Oh, wow. People can dream about things that they haven’t done—flying, for example. Killing people. Robot mutant apocalypse. If the human brain can come up with these things… surely sex isn’t that weird. Or are Ana’s dreams as bland as her waking life?
Even Kate notices something’s up with Ana and comments that she looks odd, and asks if Ana’s wearing Grey’s jacket. (Well duh. No… she spent the night in a Salvation Army donation bin and grabbed something random to wear. I suppose she does look kinda odd, though I thought Kate was a trifle less oblivious.) Then again, maybe Ana is blissfully smiling and since she seems to hate everything ever, I can imagine seeing her look blissed out is a rare thing, so maybe Kate’s picked up on that.
“How was dinner?”
And so it begins.
What begins? Kate asking what I’d consider a polite, fairly typical question that you’d ask your girlfriend who you loaned a dress to go out to a dinner date in? I think this is meant to be the Kate Kavanagh Interrogation, which, like everything else about this book, is far more hyped up than the reality.
Ana talks about the food, which isn’t what Kate wants to know about, so then she says that Christian is very attentive.
For a student of the English language, Ana is fucking clueless. “Attentive” and “seriously fucking creepy” are not synonymous. Or is this just huge amounts of denial from Ana?
Realising she doesn’t want to talk about the sex contract stuff with Kate, Ana tells her that he doesn’t approve of her car. Kate is dismissive and asks why Ana is being so coy. Ana manages to evade that by making tea and Kate asks if she wants to hear Kate’s graduation speech. Apparently Kate is the valedictorian of the class and they get to give speeches in graduations: not having been to a graduation ceremony myself, I don’t know how accurate that is, but hey, it happened in Legally Blonde, so why the fuck not?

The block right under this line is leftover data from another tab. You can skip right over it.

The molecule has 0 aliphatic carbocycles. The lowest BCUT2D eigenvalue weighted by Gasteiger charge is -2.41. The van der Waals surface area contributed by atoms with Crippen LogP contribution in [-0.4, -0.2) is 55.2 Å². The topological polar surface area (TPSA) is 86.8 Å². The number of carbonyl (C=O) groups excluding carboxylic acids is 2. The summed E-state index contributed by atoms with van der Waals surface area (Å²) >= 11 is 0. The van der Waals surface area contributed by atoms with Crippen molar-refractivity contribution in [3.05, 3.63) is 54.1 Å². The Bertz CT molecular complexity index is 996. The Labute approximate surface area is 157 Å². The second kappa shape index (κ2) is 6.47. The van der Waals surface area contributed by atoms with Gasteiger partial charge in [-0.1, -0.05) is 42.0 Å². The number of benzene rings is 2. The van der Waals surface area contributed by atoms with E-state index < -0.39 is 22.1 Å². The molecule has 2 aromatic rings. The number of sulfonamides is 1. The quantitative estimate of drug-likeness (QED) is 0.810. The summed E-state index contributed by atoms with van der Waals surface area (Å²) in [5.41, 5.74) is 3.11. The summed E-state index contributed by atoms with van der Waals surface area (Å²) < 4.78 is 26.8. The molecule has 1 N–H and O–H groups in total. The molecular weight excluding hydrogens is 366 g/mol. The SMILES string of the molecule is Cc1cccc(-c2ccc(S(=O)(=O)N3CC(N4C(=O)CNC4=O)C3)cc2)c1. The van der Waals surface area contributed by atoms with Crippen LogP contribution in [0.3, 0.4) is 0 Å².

Ana starts thinking about the dream again and for a change, about Christian.
I am so confused. Christian’s idea of a relationship is more like a job offer. It has set hours, a job description, and a rather harsh grievance procedure.
Which would violate every law known to man about workplace sexual harassment, I strongly suspect. But anyway, it’s all just to get her in the right mindset, remember? *rolls eyes*
It’s not how I envisioned my first romance—but of course, Christian doesn’t do romance. If I tell him I want more, he may say no… and I could jeopardise what he has offered. And this is what concerns me most because I don’t want to lose him.
My inner social worker is waving around pamphlets about recognising the early signs of abusive relationships. In spite of the fact that Grey has been a complete fuckwit and treated Ana like dirt, guilt tripped her, manipulated her, threatened her and ignored her boundaries, the only thing that’s important to her is not losing him. Jesus fucking Christ. This is not making me feel the love.
But I’m not sure I have the stomach to be his submissive—deep down, it’s the canes and whips that put me off. I’m a physical coward, and I will go a long way to avoid pain.
Ana, you do not need to justify your gut feelings about not wanting to do this. And guess what? I’ve got a pretty high pain threshold, and I wouldn’t have the stomach to have any kind of a relationship with Grey, either. There is nothing wrong with sensible gut instincts. Ana’s acting like she’s just being a big wuss about pain: could it be that she can’t verbalise the fact that Grey is being a fucking creepy would-be rapist and she’s actually got issues with that?